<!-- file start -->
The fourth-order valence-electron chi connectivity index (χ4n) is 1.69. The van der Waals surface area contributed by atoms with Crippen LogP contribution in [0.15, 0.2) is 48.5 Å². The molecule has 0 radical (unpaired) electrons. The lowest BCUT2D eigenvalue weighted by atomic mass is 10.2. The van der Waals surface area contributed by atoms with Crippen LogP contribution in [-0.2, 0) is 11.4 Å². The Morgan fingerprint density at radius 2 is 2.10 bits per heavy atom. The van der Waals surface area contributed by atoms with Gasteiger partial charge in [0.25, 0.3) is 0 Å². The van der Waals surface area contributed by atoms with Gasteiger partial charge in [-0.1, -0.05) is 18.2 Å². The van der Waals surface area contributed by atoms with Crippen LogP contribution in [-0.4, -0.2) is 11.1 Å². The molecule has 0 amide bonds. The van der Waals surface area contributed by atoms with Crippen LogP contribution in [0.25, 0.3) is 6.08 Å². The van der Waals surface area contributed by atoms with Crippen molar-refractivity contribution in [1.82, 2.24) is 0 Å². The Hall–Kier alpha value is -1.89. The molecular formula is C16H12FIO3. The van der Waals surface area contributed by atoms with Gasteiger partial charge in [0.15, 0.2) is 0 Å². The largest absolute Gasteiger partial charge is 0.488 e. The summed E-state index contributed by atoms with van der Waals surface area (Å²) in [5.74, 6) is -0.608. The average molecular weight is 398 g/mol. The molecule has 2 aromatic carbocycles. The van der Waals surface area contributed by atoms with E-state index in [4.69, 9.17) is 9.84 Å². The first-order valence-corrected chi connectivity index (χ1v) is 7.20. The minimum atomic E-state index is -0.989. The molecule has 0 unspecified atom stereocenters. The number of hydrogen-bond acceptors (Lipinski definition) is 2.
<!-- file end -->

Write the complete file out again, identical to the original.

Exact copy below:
The fourth-order valence-electron chi connectivity index (χ4n) is 1.69. The van der Waals surface area contributed by atoms with Crippen LogP contribution in [0.15, 0.2) is 48.5 Å². The molecule has 0 radical (unpaired) electrons. The lowest BCUT2D eigenvalue weighted by atomic mass is 10.2. The van der Waals surface area contributed by atoms with Crippen LogP contribution in [-0.2, 0) is 11.4 Å². The Morgan fingerprint density at radius 2 is 2.10 bits per heavy atom. The van der Waals surface area contributed by atoms with Gasteiger partial charge in [0.25, 0.3) is 0 Å². The van der Waals surface area contributed by atoms with Gasteiger partial charge in [-0.1, -0.05) is 18.2 Å². The van der Waals surface area contributed by atoms with Crippen LogP contribution in [-0.4, -0.2) is 11.1 Å². The molecule has 0 amide bonds. The van der Waals surface area contributed by atoms with Crippen LogP contribution in [0.25, 0.3) is 6.08 Å². The van der Waals surface area contributed by atoms with Crippen molar-refractivity contribution in [1.82, 2.24) is 0 Å². The Hall–Kier alpha value is -1.89. The molecular formula is C16H12FIO3. The van der Waals surface area contributed by atoms with Gasteiger partial charge in [0.15, 0.2) is 0 Å². The largest absolute Gasteiger partial charge is 0.488 e. The summed E-state index contributed by atoms with van der Waals surface area (Å²) in [5.74, 6) is -0.608. The average molecular weight is 398 g/mol. The molecule has 2 aromatic carbocycles. The van der Waals surface area contributed by atoms with E-state index in [4.69, 9.17) is 9.84 Å². The first-order valence-corrected chi connectivity index (χ1v) is 7.20. The minimum atomic E-state index is -0.989. The molecule has 0 unspecified atom stereocenters. The number of hydrogen-bond acceptors (Lipinski definition) is 2.